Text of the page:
Netanyahu: Trump won’t give Israel carte blanche to do what it wants
US President Donald Trump will not give Israel free rein to do what it wants, Prime Minister Benjamin Netanyahu warned Israeli ministers who have called on him to rescind his support for a Palestinian state when the two men meet in Washington on Wednesday.
“Even after eight years of complex navigation in the tenure of [former US President Barack] Obama, we still need to continue to act wisely with the Trump administration. While it is a more comfortable administration [to work with], there will still be restrictions,” Netanyahu told the ministers in his party, prior to the weekly government meeting.
Netanyahu has publicly accepted the principle of a two-state solution to the Israeli-Palestinian conflict since his public address on the matter at Bar-Ilan University upon entering office in 2009.
But his coalition’s right flank, the Bayit Yehudi party, as well as members of his own Likud party, have pressured him to back away from that position, particularly given that support for a Palestinian state is not part of the Republican party’s platform.
In a meeting of Likud ministers with Netanyahu Sunday, Ze’ev Elkin and Yariv Levin also called upon the premier to disavow his endorsement of a Palestinian state.
Yuval Steinitz also commented on the matter, saying that if Netanyahu were to take back his commitment from the Bar-Ilan speech it would harm Israel internationally.
Since taking office, US President Donald Trump has spoken about his desire to be the one that would make a deal to end the Israeli-Palestinian conflict. The White House said that his administration does not believe settlements are a stumbling block to peace. Trump has not condemned Israeli settlement activity, but he has said that it is not helpful.
The right-wing has presumed that Netanyahu hopes to come to an agreement with Trump, in which the peace process with the Palestinians would move forward with an understanding that Israel can build in the settlement blocs, but would freeze the isolated settlements.
They feel that this is the moment to come up with alternative solutions to the idea of two-states and to speak of imposing Israeli sovereignty, in short, to annex Area C of the West Bank.
Prior to the government meeting, Justice Minister Ayelet Shaked said “The Republican party has taken the idea of a Palestinian state out of its platform. There is no reason for a right-wing Israeli government to be more left than the Republican party.” She called on Netanyahu to present Trump with alternatives to a Palestinian state.
In his opening remarks to the government before its closed door session, Netanyahu spoke of his meeting with Trump in which it is expected that three primary topics will be addressed: Iran, Syria and the Israeli-Palestinian conflict.
He spoke globally and did not mention the issue of Palestinian statehood.
“Tomorrow I leave for Washington to meet with President Donald Trump. We’ve known each other for many years, but this is our first meeting in which he is president of the United States and I am the prime mintier of Israel.
“This meeting is very important for Israel’s security, and for the State’s of Israel’s international standing, which has been gaining strength,” said Netanyahu.
He added that it was significant for Israel’s national interests as well.
Netanyahu told the ministers that he has held many consultations in the past days, including with the IDF, the Defense Ministry, the National Security Council and the Foreign Ministry.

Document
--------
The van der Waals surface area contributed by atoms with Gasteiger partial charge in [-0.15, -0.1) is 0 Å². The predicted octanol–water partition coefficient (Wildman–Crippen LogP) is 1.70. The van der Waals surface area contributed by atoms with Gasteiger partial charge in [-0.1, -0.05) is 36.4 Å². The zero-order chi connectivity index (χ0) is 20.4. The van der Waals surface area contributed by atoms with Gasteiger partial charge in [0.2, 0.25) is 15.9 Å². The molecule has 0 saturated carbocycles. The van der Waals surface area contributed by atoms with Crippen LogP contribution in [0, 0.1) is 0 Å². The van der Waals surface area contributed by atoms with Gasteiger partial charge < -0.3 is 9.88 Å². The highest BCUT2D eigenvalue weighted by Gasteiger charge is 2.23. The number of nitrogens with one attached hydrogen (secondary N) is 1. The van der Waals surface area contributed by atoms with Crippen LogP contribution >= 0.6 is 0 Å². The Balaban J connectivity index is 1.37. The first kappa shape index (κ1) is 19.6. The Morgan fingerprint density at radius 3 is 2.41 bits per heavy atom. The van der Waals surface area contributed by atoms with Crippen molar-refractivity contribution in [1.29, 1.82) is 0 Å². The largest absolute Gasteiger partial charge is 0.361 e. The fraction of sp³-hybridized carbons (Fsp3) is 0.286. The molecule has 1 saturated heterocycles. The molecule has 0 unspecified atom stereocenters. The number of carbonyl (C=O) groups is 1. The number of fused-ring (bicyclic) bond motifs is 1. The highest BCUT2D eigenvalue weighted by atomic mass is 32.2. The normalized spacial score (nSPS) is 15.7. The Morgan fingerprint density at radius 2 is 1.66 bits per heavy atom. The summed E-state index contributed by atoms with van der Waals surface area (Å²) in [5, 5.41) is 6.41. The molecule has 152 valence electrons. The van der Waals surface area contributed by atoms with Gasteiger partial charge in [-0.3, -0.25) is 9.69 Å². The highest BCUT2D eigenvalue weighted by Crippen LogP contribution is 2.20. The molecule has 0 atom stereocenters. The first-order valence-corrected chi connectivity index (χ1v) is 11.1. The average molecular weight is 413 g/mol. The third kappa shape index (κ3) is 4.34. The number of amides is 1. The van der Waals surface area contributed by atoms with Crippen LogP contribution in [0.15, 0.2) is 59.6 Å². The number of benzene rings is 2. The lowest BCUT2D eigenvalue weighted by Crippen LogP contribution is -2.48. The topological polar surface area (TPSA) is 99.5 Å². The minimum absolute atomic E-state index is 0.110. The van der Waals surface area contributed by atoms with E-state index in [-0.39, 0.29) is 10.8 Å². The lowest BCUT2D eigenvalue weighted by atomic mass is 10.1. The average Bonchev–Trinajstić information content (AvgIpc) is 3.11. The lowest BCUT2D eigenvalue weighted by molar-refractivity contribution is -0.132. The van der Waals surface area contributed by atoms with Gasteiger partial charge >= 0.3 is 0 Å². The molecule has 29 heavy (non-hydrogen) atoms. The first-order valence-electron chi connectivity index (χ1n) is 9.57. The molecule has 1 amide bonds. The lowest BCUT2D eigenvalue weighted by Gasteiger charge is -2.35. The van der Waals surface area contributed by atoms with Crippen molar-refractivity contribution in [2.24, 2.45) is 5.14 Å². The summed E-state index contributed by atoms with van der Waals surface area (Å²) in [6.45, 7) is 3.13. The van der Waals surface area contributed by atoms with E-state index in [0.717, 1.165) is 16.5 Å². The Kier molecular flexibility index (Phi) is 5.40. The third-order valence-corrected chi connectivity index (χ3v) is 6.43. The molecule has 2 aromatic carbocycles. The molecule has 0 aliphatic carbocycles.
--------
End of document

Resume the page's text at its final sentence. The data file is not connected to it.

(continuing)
“I understand that there is a lot of excitement ahead of this meeting and there are many motivations behind this. I have only one motivation — first and foremost to take care of Israel’s security, to strengthen its alliance with the US and to shore up our national interests, which are intimately linked with the strong bond with the US.
“This requires a responsible policy, this requires discrete judgment and that is how I am going to operate. I have wisely steered Israeli-US relations and will continue to do so even now.” (Jerusalem Post)
Egypt-Israel relations have quietly reached a high point
The vast six-lane boulevard from Cairo International Airport into the city center is lined with buildings and offices connected to Egypt’s powerful military. Hotels cater to air force officers, and buildings commemorate, with glorious murals, the country’s fighting history. One shows Egyptian soldiers crossing the Suez Canal in 1973 to strike at Israeli forces in Sinai.
Many Egyptians see the 1973 war as a victory. From that war came the peace treaty signed in Washington in 1979 between president Anwar Sadat and prime minister Menachem Begin. Insiders say that Israel and Egypt are experiencing the closest cooperation in decades, based on shared interests.
On the surface there is nothing about the Egyptian-Israeli cold peace that appears warm. Israel was not represented at the Cairo International Book Fair that wrapped up on Friday. Official meetings with Israelis are controversial – a parliamentarian named Tawfik Okasha was heavily reprimanded for sitting down with the Israeli ambassador last year.
Israel reopened its embassy, albeit in smaller quarters, in September 2015, four years after an angry mob stormed it during the chaos of the Arab Spring. “We’re working together for the sake of stability and prosperity in the Middle East. Egypt will always be the largest and most important state in our region,” then-Foreign Ministry director-general Dore Gold said. However, reports noted that the embassy building itself would not be re-opened and the ambassador’s residence would be used until a suitable location could be found.
This shows the relationship with Israel is multi-layered. Large portions of the population are hostile to Israel, fed by populist media. That may have changed slightly for the better in recent years. “There is still a lot of hearsay and conspiracy theories going on,” said Ayman el-Khatib, a former teacher.
There is a bifurcation between the political and diplomatic level – which officially demands that Israel make peace with the Palestinians and sees the Palestinian issue as a core of the region’s problems – and the strategic and military sector, which sees potential in cooperation with Israel.